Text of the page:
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Demystifying IIOT & I4.0

16 May, 2017

Sam Walton, ICONICS UK, takes a look at demystifying the Industrial Internet of Things (IIoT) and Industry 4.0.

The ‘Internet of Things’ (IoT) is a term that truly established its presence in 2015, despite allegedly being coined by Kevin Ashton 16 years earlier in 1999.

Although the terms Industrial Internet of Things (IIoT) and Industry 4.0 haven’t lay dormant for 16 years, they have both stood the test of 2015 and 2016, and their usage looks to continue rising.For those of us in automation and process control, it’s often hard to find accurate definitions amidst the IoT-related noise. Suddenly everyone is doing IoT. Everyone.

Both terms, IIoT and Industry 4.0, are often used interchangeably, but in this short article we aim to bring you up to speed on their respective definitions, and to demystify their semantic ranges. In short, despite a lot of crossover, each entity has different aims, worldviews and stakeholders; we’ll attempt to clear up some of that confusion now.

IIoT

The IIoT Worldview

Let’s start with the Industrial Internet of Things. IIoT sees the world in a smart interconnected kind of way. Its vision is to connect assets, or ‘things’, to a larger system, or network of systems that make up a smart grid, of sorts. These ‘things’ retain the capability of actuation, control, automation and autonomous operation. This movement is more encompassing than just manufacturing and needs to be differentiated from domestic IoT use cases. In IIoT, reliability and accuracy cannot be compromised; the stakes are raised.

IIoT Characteristics

Even for industrial software vendors like us, foretelling the influence that the IIoT will have on factories is tough to exactly envisage, but expect three co-dependent tech principles to take centre stage:

1. Smart Technology Integration: “breaking down data silos and system segregation”

Anticipate better integration between production, resource, customer and supply chain systems as open communication protocols come online and technologies are forced to start integrating or be left behind.

2. Augmented Display: “cutting the operators ties to the control room”

Support personnel will begin to alleviate their ties to the control room by accessing production data at the right time through technologies like Augmented Reality and HTML5. Mobile Human Machine Interfaces (HMIs), wearable devices and IP-access to data will enhance our ability to discern, troubleshoot and act away from our conventional spaces.

3. Cost-effective Data Architecture Driven Asset Innovation: “efficient data storage and connectivity will cause an uptake in asset performance technology adoption”

Wireless connectivity, cloud-based architecture, and low cost IoT sensors will break down barriers to investment and incentivise asset monitoring innovation.

Despite the hype, try to remember that IIoT is more of an evolution of the industrial technology landscape than a revolution. In all likelihood, it may well be another 10 years plus before we realise the full potential of interconnected devices, protocols and embedded analytics. There are just as many barriers as features to expect, in both cyber security and change management.

Industry 4.0

Irrespective of ‘Industrie’ or ‘Industry’ 4.0, that’s just lingual semantics; both terms are synonymous with the process of creating ‘smart factories’ via cyber-physical systems, contemporary IoT technology, cloud computing and advanced analytics. You’ll already notice the crossover with IIoT. This top floor to the shop floor integration is built on industry standards such as OPC UA and enables manufacturers to make the invisible visible when it comes to their enterprise big data.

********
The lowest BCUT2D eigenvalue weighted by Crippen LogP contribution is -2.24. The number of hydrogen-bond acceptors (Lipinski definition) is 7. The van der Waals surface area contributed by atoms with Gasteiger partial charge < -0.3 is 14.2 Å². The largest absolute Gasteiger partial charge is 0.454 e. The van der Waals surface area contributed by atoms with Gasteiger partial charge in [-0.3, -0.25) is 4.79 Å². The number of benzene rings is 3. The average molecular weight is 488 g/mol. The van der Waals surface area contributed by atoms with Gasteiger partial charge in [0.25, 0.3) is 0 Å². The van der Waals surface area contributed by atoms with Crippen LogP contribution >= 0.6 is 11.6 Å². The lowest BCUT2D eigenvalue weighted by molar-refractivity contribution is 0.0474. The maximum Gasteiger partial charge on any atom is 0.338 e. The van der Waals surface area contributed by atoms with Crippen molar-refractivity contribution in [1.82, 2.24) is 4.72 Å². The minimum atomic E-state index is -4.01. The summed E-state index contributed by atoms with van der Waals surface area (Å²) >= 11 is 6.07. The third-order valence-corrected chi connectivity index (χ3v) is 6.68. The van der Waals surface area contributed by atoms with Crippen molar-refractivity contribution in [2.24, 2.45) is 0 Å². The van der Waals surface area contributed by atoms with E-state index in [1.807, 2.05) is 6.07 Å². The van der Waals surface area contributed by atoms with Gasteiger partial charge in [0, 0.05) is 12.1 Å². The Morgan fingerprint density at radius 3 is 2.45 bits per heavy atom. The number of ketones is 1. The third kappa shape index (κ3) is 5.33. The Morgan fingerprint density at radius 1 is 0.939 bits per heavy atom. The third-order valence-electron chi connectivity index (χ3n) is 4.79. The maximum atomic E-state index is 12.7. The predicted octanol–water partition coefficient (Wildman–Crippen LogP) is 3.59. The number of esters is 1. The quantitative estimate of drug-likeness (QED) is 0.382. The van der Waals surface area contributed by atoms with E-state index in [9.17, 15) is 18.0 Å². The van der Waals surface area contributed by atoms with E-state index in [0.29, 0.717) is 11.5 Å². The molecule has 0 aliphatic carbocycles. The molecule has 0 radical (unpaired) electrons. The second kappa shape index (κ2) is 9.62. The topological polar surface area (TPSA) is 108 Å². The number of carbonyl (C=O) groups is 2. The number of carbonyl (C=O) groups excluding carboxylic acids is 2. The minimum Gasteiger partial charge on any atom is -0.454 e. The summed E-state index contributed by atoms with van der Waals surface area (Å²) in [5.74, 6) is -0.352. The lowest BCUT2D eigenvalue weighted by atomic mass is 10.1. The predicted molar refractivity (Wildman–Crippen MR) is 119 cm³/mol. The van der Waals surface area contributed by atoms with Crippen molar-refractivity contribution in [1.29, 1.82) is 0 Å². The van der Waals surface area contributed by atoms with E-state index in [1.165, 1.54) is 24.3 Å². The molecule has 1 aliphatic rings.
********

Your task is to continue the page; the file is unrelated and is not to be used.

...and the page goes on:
The phrase was born out of the German government based on their progressive manufacturing initiatives. Part of the general confusion seems to occur when some liken Industry 4.0 to the official ‘Fourth Industrial revolution’, the contemporary stage that shadowed the Digital Computer Revolution of the 60’s and 70’s. On face value this seems somewhat reasonable as both describe the trend of advanced digitisation and automation in the manufacturing world. However, the 2011 Hannover-Messe-born ‘Industrie 4.0’ represents contemporary IIoT innovation, which is significantly different to the 35 to 55-year period in which computers and digital recording were adopted.

Industry 4.0 Characteristics

Industry 4.0 was founded on four key design principles:

1. Interoperability: device, sensor and machine communication via IoT

2. Information Transparency: enriching the physical world with more sensors and thus data.

3. Technical Assistance: more data from sensor enrichment (point 2), requires better data acquisition and visualisation aggregation systems. Systems will assist the human workforce in the tasks they find unpleasant.

4. Decentralised Decisions: autonomous system decision making.

The crossover and differences

You’ve probably already noticed the huge crossover between the two notions, specifically around interoperability and the adoption of sensors and edge device technology. The success of IIoT underpins most of what Industry 4.0 aims to achieve, but not entirely. So what's there to distinguish? 

Conclusions

No doubt both terms are immensely synonymous with one another, and perhaps insisting on compartmentalising the definitions is semantical. But we have that there are subtle differences principally in what both trends aim to achieve. The Industrial Internet of Things will prop-up much of what Industrie 4.0 aims to accomplish, specifically around system interoperability and informational transparency

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